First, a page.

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A former Silicon Valley hedge fund boss will plead guilty, legal filings show, in the nationwide college admissions cheating scam that has ensnared the rich and famous, enraged the public, and sparked heated debates about the role of money in higher education.

Manuel Henriquez, 56, the former head of Hercules Capital in Palo Alto, Calif., will enter his plea Monday in US District Court in Boston, according to a notice filed Friday in his case. He was charged in an April superseding indictment with conspiracy to commit mail and wire fraud and honest services mail and wire fraud, as well as money laundering conspiracy.

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Henriquez, a former member of the now-defunct Northeastern University Corporation, allegedly recommended an applicant for admission to the Boston school as part of the scheme. A spokesman for Orrick, Herrington & Sutcliffe LLP, the firm representing Henriquez, said his attorneys weren’t available to comment Friday.

Also Friday, another parent who pleaded guilty in the scam, Robert Flaxman, 62, of Laguna Beach, Calif., was sentenced to one month in prison, prosecutors said. He was the 10th parent sentenced in the case.

Henriquez and his wife, Elizabeth, are two of the dozens of defendants charged in the scam, in which wealthy parents, including Hollywood actors, cut checks to admitted ringleader William “Rick” Singer to have their children falsely designated as athletic recruits at selective schools, or to facilitate cheating on their children’s ACT and SAT exams.

Singer has pleaded guilty to running the scam and awaits sentencing. He cooperated with the FBI in the investigation and secretly recorded phone calls with parents.

Court records allege the Henriquezes agreed in fall 2015 to pay Singer $25,000 to have a corrupt SAT proctor provide test answers to their oldest daughter. In addition, prosecutors say, the couple agreed to pay Singer $400,000 for their daughter’s “admission to Georgetown as a purported tennis recruit.” The daughter was offered admission to Georgetown in the spring of 2016, records show.

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The Henriquezes allegedly engaged in similar malfeasance when their younger daughter applied to colleges, according to legal filings. In 2017, the indictment said, the couple paid Singer at least $25,000 to pad their younger daughter’s SAT and ACT scores.

The tab for that scam was initially set at $75,000, but Singer told investigators that Manuel Henriquez instead agreed to use his sway at Northeastern to help Singer get an applicant accepted.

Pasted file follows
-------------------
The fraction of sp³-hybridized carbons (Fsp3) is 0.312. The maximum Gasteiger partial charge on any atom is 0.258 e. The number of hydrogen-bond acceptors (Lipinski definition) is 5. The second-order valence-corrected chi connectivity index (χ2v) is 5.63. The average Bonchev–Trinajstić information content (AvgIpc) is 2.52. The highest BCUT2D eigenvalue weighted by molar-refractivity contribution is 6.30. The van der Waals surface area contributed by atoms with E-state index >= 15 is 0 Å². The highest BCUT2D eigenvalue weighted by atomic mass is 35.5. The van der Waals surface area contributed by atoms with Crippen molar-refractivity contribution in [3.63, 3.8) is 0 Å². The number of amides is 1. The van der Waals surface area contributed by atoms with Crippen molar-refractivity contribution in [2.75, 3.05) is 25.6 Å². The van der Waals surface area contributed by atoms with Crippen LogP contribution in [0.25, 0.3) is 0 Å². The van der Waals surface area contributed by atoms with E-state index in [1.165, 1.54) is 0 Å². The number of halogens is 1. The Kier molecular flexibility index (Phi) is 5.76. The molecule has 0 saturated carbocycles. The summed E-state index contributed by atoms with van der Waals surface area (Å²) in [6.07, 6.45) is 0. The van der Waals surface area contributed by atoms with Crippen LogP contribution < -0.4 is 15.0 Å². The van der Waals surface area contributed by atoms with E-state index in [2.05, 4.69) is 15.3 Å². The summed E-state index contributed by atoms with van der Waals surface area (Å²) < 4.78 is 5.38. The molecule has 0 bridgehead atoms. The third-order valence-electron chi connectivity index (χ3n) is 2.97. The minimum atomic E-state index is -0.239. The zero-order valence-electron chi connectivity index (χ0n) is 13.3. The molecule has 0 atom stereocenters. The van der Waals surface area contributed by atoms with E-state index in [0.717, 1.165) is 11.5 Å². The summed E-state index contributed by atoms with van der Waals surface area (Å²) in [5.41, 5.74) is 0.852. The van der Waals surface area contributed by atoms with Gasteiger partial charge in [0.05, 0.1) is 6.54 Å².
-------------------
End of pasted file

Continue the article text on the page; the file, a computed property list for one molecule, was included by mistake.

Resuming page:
Manuel Henriquez “in an e-mail to a senior development officer at Northeastern University” described Singer’s client as an “excellent candidate for the College of Social Sciences and Humanities,” an affidavit said.

The filing added that Manuel Henriquez “repeatedly followed up with Northeastern officials in Boston about the applicant’s candidacy. The student was ultimately admitted to Northeastern. The applicant’s parents paid [Singer] $250,000 after he was admitted.”

Renata Nyul, a Northeastern spokeswoman, confirmed via e-mail Friday that Manuel Henriquez had previously been a member of the Northeastern Corporation, “which no longer exists.”

Nyul also pushed back on the suggestion that Henriquez had pull at Northeastern.

“Just because Henriquez said he had influence on admissions decisions doesn’t mean he did,” Nyul said in an e-mail. “While it is not uncommon for alumni and others to recommend applicants for consideration, Northeastern evaluates each applicant on the merits. Our admissions process includes extensive safeguards and protocols designed to prevent improprieties. We are not aware of any impropriety in connection with any Northeastern admissions decision.”

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Hercules Capital, meanwhile, announced shortly after Manuel Henriquez’s March arrest that he had “voluntarily stepped aside as chairman and chief executive officer” but would “continue as a member of the company’s board and an adviser to the company.”

Elizabeth Henriquez faces the same charges as her husband, records show, and her case remains pending.

Word of Manuel Henriquez’s expected guilty plea came one day after federal authorities informed the court that Felicity Huffman, the “Desperate Housewives” star who also won critical praise for her performance in the film “Transamerica,” had paid a $30,000 fine for her role in the college scandal.

Huffman is serving a 14-day prison term for paying a bribe to boost her daughter’s SAT score. She’ll regain her freedom on Oct. 27, records show.


Material from the Associated Press was used in this report. Travis Andersen can be reached at travis.andersen@globe.com. Follow him on Twitter @TAGlobe.